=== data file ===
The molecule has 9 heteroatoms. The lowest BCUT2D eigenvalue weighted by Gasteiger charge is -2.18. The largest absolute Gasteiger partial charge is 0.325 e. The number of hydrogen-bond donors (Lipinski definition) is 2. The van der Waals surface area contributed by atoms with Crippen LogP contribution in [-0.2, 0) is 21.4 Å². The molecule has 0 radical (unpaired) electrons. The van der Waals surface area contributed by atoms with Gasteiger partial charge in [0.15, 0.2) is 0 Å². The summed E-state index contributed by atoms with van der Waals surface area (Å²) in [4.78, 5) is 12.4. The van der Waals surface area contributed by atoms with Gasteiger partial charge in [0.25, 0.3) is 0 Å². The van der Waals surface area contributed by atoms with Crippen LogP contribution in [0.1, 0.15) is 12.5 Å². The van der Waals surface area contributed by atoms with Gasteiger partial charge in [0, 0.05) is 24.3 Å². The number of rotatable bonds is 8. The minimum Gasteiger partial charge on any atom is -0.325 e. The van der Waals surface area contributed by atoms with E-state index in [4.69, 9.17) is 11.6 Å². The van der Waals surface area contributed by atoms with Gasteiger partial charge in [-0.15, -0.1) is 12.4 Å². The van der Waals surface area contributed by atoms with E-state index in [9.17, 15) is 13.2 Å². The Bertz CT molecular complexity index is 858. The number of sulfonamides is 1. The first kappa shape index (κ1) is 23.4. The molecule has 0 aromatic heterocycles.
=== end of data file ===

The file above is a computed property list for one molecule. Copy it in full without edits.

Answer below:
The molecule has 9 heteroatoms. The lowest BCUT2D eigenvalue weighted by Gasteiger charge is -2.18. The largest absolute Gasteiger partial charge is 0.325 e. The number of hydrogen-bond donors (Lipinski definition) is 2. The van der Waals surface area contributed by atoms with Crippen LogP contribution in [-0.2, 0) is 21.4 Å². The molecule has 0 radical (unpaired) electrons. The van der Waals surface area contributed by atoms with Gasteiger partial charge in [0.15, 0.2) is 0 Å². The summed E-state index contributed by atoms with van der Waals surface area (Å²) in [4.78, 5) is 12.4. The van der Waals surface area contributed by atoms with Gasteiger partial charge in [0.25, 0.3) is 0 Å². The van der Waals surface area contributed by atoms with Crippen LogP contribution in [0.1, 0.15) is 12.5 Å². The van der Waals surface area contributed by atoms with Gasteiger partial charge in [0, 0.05) is 24.3 Å². The number of rotatable bonds is 8. The minimum Gasteiger partial charge on any atom is -0.325 e. The van der Waals surface area contributed by atoms with E-state index in [4.69, 9.17) is 11.6 Å². The van der Waals surface area contributed by atoms with Gasteiger partial charge in [-0.15, -0.1) is 12.4 Å². The van der Waals surface area contributed by atoms with E-state index in [9.17, 15) is 13.2 Å². The Bertz CT molecular complexity index is 858. The number of sulfonamides is 1. The first kappa shape index (κ1) is 23.4. The molecule has 0 aromatic heterocycles.